The Real Reason Ships are Not Being Unloaded

The current administration made an announcement recently that the Port of Los Angeles would now be operating 24 hours a day and 7 days a week. This is to help alleviate the pressure taking place at the port while shipping containers sit in the Pacific Ocean without being unloaded.  What is now being called, the new maritime parking lot.

This effort does help, but it does not come with much relief for the ports. There are still not enough workers to unload the ships as quickly as they need to be. In fact, the estimated impact of this round-the-clock venture will be around 3,500 additional containers unloaded in Long Beach, while the total number of containers unloaded in August was 950,000.

Michael Tran, managing director for digital intelligence strategy at RBC Capital Markets says, The expansion of hours at Port of Los Angeles should help ease container handling, it’s just one piece of the puzzle though.

“If you go further downstream, beyond just what’s happening at the shipping port, there are labor shortages that resonate throughout the rest of the supply chain, like trucking, warehousing,” Tran said. “From that angle, today’s headline goes to try to rectify the first step, the first step of many in a convoluted supply chain.” 

Some of the nation’s other large ports are expanding hours. Florida is putting out the word to shipping companies that ports in the Sunshine State are open and ready for business. All things that will help, but they are only a step in the right direction.

Ships are not being unloaded due to trucking shortageThe other major trend causing great impacts on the shortage of goods in America is the shortage of trucks.  Why is there a trucking shortage?

To simply say, the pandemic is easy, but it is not the real reason behind the supply chain disruptions we are seeing. Looking deeper, we can see the pandemic was just the icing on the cake that exposed the truth about the global supply chain.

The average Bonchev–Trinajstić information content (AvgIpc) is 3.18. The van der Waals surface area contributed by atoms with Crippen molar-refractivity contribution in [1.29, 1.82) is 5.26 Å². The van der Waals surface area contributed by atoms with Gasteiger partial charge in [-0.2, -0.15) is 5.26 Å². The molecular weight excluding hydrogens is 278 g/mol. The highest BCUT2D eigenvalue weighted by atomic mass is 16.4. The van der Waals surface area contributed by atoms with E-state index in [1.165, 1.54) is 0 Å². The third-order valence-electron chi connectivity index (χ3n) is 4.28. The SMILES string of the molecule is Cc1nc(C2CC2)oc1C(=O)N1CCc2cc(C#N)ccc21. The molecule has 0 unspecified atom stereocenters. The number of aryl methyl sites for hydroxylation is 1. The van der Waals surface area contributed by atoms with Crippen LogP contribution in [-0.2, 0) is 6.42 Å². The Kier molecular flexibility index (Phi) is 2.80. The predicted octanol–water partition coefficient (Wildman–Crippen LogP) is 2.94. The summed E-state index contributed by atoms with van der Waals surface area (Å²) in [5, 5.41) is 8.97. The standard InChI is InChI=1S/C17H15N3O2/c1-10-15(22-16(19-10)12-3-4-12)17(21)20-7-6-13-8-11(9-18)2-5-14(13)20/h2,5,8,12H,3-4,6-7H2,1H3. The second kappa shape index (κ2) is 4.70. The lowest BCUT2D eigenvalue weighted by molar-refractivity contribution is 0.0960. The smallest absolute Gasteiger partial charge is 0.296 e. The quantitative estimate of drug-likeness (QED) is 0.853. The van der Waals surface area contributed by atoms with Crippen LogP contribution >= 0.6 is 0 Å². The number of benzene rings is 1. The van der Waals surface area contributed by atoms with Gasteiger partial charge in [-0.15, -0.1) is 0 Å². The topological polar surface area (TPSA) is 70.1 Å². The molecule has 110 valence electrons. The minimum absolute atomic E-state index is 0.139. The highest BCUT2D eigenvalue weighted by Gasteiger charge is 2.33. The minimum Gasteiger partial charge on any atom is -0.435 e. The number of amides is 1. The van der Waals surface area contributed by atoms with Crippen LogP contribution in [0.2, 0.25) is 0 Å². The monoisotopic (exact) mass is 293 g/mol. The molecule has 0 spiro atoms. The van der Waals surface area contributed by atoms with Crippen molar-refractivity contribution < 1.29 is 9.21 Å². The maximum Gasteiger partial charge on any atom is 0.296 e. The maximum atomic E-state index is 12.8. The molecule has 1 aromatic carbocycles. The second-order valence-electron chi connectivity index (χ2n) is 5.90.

The largest concern is the world’s dependence on China. This position has to change and manufacturing has to be brought back to America. Inadvertently, California may have helped make that change start moving forward faster.

California recently implemented new regulations on trucking, which include actively enforcing heavy-duty diesel vehicle regulations in support of its clean air goals. Diesel-fueled trucks transporting cargo destined for or coming from California’s ports and intermodal rail yards (including bobtails and transporting chassis) must be registered in the statewide Drayage Truck Registry prior to entry. Drayage fleets must comply with requirements by operating only vehicles with 2007 MY engines or newer.

By January 1, 2023, all class 7 and 8 diesel-fueled drayage trucks must have 2010 or newer engines. Trucks with 2010 or newer engines are fully compliant with both the Truck and Bus and Drayage regulations. The exchange of marine or rail cargo (e.g. containers) between compliant and noncompliant drayage trucks is not allowed anywhere in California.

With these new regulations, truckers are hanging up their hats in the industry creating an even greater shortage. Have California’s regulations inadvertently increased the need to reshore America? With increased costs everywhere we look, lack of workers, California implementing regulations that stop trucks from entering the state, the answer is yes.

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